Western media's twisted view of failed coup, aftermath
Articles in Western media mischaracterize the state of emergency, ignore FETO's threat to democracy
Several articles in Western media outlets appear to have mischaracterized the July 15 coup attempt as well as the measures since taken by the Turkish government.
Turkish President Recep Tayyip Erdogan announced Wednesday night a nationwide three-month state of emergency after the failed coup, which martyred hundreds of people and injured over 2,100 others.
In an article posted on the BBC website, reporter Mark Lowen reflected incorrect assumptions about the state of emergency, claiming that Erdogan and the Cabinet would be able to enact laws bypassing parliament.
In fact, according to the Turkish Constitution, in the event of a declaration of a state of emergency for a period of maximum 6 months under Articles 119 and 120, the decision is published in the Official Gazette and immediately submitted to parliament for approval.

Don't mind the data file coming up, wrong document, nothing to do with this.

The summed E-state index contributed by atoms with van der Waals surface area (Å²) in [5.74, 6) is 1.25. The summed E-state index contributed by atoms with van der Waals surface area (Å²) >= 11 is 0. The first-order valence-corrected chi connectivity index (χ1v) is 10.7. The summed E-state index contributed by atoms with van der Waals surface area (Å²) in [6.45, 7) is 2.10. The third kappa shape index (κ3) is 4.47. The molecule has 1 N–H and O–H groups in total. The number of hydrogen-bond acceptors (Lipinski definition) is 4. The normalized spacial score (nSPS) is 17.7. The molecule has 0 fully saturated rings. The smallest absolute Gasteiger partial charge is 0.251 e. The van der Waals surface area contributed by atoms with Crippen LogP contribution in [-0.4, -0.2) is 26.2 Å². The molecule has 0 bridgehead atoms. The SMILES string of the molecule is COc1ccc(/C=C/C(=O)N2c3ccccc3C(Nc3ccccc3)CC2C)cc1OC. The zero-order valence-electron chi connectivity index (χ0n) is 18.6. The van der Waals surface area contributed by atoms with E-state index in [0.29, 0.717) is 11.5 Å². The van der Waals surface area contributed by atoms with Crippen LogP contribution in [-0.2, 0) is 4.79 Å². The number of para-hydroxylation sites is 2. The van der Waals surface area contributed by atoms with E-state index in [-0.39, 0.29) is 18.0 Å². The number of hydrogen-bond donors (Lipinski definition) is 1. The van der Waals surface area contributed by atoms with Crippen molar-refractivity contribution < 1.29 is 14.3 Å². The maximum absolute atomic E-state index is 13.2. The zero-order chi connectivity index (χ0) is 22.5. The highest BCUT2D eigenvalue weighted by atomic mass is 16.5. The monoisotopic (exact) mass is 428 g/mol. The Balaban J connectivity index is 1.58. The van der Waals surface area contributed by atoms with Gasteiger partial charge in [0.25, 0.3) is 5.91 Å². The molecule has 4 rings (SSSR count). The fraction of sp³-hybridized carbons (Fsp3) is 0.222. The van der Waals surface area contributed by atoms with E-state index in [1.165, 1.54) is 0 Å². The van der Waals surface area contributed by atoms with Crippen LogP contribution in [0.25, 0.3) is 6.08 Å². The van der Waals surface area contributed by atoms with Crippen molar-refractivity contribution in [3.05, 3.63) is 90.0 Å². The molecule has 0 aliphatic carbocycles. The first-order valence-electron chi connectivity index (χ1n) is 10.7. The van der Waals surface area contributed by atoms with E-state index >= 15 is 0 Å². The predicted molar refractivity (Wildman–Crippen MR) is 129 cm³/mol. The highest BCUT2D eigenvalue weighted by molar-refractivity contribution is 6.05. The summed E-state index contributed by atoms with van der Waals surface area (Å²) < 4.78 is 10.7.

The Cabinet chaired by the president can pass a decree law in areas where the state of emergency requires it. Those decree laws are also submitted for parliament's approval.
Parliament also has the power to alter the duration of the state of emergency, extend the period for a maximum of four months at a time at the Cabinet’s request, or simply lift it.
In another article posted on July 20 by Paul Kirby headlined "Turkey coup attempt: Who's the target of Erdogan's purge?" the BBC suggests that the mass suspension of civil servants following the failed putsch may be aimed at "weeding out opponents from Western media's twisted view of failed coup, aftermath: